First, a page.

Why should I have dry lumber?

  • For fine woodworking 
  • To prevent shrinking or cracking 
  • Prevent mold or mildew
  • Applying stains and finishes


Air Drying Lumber

From exterior or construction uses to fine woodworking and cabinetwork, best results can be obtained by air drying lumber. The degree of wetness in wood is called moisture content, and it’s expressed as a percentage. Depending on your particular area air drying can bring the moisture content down below 7% making your material suitable for interior cabinet work and furniture. This process is easy and free.   
Green lumber should bstacked on stickers as soon as possible after sawing. This improves air circulation between the boards, speeds drying and prevents discoloration. Applying an end sealer to the boards will reduce splitting and saves as much as 10% of the lumber value.   
Properly stacked lumber dries quickly in warm, dry weather. Softwoods like pine and cedar will air dry to suitable moisture content in as little as 6 weeks during the spring and summer months. Hardwoods like Maple, Oak and Walnut will dry in 6 -12 months. Little or no air drying takes place in wet damp weather.   
The illustration below shows a properly stacked pile of green lumber.  The “stickers” (1″ X 1″) and top weights should be aligned vertically and placed about 2 feet apart.   
Cover the top of the pile with a tin sheet with overhang on all sides.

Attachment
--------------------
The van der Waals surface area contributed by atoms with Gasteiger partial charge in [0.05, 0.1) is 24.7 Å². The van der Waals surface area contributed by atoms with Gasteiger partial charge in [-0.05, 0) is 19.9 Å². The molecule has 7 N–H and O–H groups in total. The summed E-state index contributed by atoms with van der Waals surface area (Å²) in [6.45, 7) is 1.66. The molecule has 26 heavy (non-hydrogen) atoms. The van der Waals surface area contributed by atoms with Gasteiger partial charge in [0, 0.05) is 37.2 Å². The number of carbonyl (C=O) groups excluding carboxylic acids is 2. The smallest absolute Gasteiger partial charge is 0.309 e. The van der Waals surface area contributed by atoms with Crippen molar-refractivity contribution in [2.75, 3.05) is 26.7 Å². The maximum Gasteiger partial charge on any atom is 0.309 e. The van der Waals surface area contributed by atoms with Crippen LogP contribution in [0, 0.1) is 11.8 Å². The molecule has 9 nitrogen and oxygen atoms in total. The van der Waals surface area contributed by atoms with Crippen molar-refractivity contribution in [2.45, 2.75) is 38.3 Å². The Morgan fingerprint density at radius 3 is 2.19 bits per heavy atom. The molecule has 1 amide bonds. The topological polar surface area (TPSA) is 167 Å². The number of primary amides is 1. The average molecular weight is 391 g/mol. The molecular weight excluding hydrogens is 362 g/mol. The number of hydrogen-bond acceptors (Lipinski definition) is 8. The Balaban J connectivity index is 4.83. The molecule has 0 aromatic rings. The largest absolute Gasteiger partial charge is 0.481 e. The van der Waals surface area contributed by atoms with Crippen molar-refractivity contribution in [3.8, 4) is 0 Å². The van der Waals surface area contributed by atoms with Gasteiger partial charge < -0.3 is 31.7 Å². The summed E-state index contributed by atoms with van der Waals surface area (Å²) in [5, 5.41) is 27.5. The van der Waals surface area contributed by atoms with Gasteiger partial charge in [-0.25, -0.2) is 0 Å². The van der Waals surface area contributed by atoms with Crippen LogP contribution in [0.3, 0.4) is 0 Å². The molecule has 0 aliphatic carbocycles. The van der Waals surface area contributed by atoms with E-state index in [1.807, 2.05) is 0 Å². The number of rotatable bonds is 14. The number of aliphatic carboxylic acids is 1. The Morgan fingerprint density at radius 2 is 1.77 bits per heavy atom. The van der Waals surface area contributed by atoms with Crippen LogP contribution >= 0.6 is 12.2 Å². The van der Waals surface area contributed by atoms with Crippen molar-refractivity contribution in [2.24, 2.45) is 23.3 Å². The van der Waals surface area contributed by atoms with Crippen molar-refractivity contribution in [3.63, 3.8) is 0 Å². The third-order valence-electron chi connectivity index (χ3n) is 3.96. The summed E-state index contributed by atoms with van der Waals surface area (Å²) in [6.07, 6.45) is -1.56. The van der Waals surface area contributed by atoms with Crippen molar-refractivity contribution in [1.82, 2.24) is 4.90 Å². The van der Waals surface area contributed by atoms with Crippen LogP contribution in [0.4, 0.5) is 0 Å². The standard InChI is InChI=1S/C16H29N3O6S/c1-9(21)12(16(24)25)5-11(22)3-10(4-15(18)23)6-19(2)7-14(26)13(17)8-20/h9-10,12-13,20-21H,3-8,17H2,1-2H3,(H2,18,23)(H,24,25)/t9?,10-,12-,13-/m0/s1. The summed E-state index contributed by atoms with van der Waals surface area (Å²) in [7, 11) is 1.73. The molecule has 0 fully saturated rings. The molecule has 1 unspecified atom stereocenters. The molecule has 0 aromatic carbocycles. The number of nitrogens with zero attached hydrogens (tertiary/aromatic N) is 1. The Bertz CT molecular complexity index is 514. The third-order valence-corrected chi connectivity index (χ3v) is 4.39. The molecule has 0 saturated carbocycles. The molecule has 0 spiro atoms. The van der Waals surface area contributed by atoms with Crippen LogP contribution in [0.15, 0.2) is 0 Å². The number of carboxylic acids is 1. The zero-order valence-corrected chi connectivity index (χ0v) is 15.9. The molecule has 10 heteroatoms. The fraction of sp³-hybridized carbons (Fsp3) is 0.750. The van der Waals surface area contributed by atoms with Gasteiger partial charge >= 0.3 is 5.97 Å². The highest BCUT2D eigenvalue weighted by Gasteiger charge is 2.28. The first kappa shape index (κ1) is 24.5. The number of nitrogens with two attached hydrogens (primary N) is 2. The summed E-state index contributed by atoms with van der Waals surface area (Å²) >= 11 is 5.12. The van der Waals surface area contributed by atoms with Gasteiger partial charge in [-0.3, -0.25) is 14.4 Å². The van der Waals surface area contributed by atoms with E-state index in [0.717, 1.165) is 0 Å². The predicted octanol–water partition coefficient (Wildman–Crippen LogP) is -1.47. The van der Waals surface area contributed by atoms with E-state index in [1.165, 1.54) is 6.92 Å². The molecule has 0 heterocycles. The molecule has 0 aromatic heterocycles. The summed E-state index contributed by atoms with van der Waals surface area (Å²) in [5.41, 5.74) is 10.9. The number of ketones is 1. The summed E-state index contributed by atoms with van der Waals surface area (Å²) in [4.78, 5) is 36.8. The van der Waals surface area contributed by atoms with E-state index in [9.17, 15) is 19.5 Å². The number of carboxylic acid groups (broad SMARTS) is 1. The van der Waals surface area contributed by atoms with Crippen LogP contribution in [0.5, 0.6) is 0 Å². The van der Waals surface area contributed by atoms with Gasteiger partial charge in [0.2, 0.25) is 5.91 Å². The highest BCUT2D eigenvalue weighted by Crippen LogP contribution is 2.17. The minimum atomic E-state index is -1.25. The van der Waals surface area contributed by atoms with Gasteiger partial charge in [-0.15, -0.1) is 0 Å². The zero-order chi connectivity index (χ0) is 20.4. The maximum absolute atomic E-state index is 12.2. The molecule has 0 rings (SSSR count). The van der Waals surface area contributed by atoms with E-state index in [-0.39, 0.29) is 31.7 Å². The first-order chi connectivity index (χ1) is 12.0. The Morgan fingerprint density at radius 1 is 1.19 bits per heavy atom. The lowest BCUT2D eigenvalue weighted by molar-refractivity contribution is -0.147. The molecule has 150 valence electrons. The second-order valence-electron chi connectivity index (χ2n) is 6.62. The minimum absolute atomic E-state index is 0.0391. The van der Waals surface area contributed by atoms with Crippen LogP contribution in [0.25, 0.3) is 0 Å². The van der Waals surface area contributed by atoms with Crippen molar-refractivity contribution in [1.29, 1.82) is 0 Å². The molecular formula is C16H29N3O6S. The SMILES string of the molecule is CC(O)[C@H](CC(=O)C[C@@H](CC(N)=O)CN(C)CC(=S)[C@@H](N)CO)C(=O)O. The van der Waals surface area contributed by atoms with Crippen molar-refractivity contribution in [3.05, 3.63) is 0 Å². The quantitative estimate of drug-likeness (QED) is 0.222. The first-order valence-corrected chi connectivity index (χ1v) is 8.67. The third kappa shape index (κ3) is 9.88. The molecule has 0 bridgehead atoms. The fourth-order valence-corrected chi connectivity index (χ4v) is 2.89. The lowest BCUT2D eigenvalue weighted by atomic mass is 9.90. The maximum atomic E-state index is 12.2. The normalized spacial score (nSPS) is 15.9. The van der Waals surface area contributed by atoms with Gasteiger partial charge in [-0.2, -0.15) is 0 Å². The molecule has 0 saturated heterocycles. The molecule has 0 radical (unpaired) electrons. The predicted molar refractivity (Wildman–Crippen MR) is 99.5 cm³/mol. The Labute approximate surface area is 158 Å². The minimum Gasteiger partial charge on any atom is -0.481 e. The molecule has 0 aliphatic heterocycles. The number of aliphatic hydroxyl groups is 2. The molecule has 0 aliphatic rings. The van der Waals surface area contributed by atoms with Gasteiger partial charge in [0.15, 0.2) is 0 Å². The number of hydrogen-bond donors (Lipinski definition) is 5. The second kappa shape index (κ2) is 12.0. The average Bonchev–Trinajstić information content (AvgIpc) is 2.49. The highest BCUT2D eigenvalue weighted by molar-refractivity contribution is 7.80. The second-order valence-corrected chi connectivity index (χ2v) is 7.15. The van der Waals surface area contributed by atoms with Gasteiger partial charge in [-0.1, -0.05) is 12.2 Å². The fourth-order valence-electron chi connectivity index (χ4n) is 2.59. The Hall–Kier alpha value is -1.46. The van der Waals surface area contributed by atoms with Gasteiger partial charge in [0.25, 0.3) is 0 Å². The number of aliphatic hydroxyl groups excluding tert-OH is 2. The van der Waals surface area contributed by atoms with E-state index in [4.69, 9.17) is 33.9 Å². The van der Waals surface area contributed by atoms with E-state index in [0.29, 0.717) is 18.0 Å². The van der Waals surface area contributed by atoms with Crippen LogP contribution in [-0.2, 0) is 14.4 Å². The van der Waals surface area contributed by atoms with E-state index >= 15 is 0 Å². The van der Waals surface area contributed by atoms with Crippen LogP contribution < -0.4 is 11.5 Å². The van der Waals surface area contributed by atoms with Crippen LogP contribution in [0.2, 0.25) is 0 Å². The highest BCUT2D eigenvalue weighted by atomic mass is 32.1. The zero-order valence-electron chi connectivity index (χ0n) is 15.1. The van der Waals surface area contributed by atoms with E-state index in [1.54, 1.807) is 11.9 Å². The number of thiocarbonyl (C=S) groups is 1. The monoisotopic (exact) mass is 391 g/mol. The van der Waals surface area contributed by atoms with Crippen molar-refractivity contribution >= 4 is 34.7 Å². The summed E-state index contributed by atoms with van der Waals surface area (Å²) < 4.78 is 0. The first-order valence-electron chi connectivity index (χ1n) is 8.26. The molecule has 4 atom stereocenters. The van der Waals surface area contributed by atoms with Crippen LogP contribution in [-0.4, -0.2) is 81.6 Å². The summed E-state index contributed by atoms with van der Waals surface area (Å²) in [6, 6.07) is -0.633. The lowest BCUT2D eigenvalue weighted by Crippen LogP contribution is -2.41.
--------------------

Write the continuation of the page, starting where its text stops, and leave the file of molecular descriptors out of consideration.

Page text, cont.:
Leave a space between the cover and the lumber pile.


Site your stack, then build it right

Pick a storage spot for your boards that’s in the open, but avoid low,
damp, or boggy areas. And, keep the stack from under trees that can litter it with twigs and leaves. On the other hand, don’t pick the sunniest spot in your yard, your boards might dry too rapidly. Keep wind direction in mind, too. The (prevailing) wind should blow through the side of the stack, not through an end. It’ll dry much quicker going through the side, and you won’t get as many end-checks.

Things to remember about drying wood

Drying your own wood can be great, if you follow this advice:
Be sure to level the stack’s foundation, but provide for a slight drainage slope. Put down a vapor barrier if the ground seems damp. Check the stack occasionally. Stains or mildew signal drying too slowly. Excessive checking means drying too fast.